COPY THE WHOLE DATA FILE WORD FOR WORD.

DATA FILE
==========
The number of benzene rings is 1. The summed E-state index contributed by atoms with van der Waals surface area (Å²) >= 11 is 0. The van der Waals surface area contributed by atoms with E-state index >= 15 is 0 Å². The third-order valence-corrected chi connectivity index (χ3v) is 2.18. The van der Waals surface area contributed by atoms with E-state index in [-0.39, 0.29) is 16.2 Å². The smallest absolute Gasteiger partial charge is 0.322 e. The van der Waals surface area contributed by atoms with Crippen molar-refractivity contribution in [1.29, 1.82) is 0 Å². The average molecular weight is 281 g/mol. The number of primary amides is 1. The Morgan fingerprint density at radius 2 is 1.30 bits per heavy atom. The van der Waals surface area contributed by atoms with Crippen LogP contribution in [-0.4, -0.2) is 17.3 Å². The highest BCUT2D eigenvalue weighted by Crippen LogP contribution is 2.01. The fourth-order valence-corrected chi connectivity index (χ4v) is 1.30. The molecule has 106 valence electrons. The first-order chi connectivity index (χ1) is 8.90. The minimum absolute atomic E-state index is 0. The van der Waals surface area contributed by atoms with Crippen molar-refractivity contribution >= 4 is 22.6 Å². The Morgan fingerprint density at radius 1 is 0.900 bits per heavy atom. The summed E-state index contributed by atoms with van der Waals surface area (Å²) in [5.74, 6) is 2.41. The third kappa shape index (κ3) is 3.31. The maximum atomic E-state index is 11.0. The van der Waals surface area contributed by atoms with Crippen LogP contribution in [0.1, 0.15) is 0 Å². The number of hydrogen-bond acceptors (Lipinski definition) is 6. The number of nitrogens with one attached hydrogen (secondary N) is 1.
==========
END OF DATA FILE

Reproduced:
The number of benzene rings is 1. The summed E-state index contributed by atoms with van der Waals surface area (Å²) >= 11 is 0. The van der Waals surface area contributed by atoms with E-state index >= 15 is 0 Å². The third-order valence-corrected chi connectivity index (χ3v) is 2.18. The van der Waals surface area contributed by atoms with E-state index in [-0.39, 0.29) is 16.2 Å². The smallest absolute Gasteiger partial charge is 0.322 e. The van der Waals surface area contributed by atoms with Crippen molar-refractivity contribution in [1.29, 1.82) is 0 Å². The average molecular weight is 281 g/mol. The number of primary amides is 1. The Morgan fingerprint density at radius 2 is 1.30 bits per heavy atom. The van der Waals surface area contributed by atoms with Crippen LogP contribution in [-0.4, -0.2) is 17.3 Å². The highest BCUT2D eigenvalue weighted by Crippen LogP contribution is 2.01. The fourth-order valence-corrected chi connectivity index (χ4v) is 1.30. The molecule has 106 valence electrons. The first-order chi connectivity index (χ1) is 8.90. The minimum absolute atomic E-state index is 0. The van der Waals surface area contributed by atoms with Crippen molar-refractivity contribution >= 4 is 22.6 Å². The Morgan fingerprint density at radius 1 is 0.900 bits per heavy atom. The summed E-state index contributed by atoms with van der Waals surface area (Å²) in [5.74, 6) is 2.41. The third kappa shape index (κ3) is 3.31. The maximum atomic E-state index is 11.0. The van der Waals surface area contributed by atoms with Crippen LogP contribution in [0.1, 0.15) is 0 Å². The number of hydrogen-bond acceptors (Lipinski definition) is 6. The number of nitrogens with one attached hydrogen (secondary N) is 1.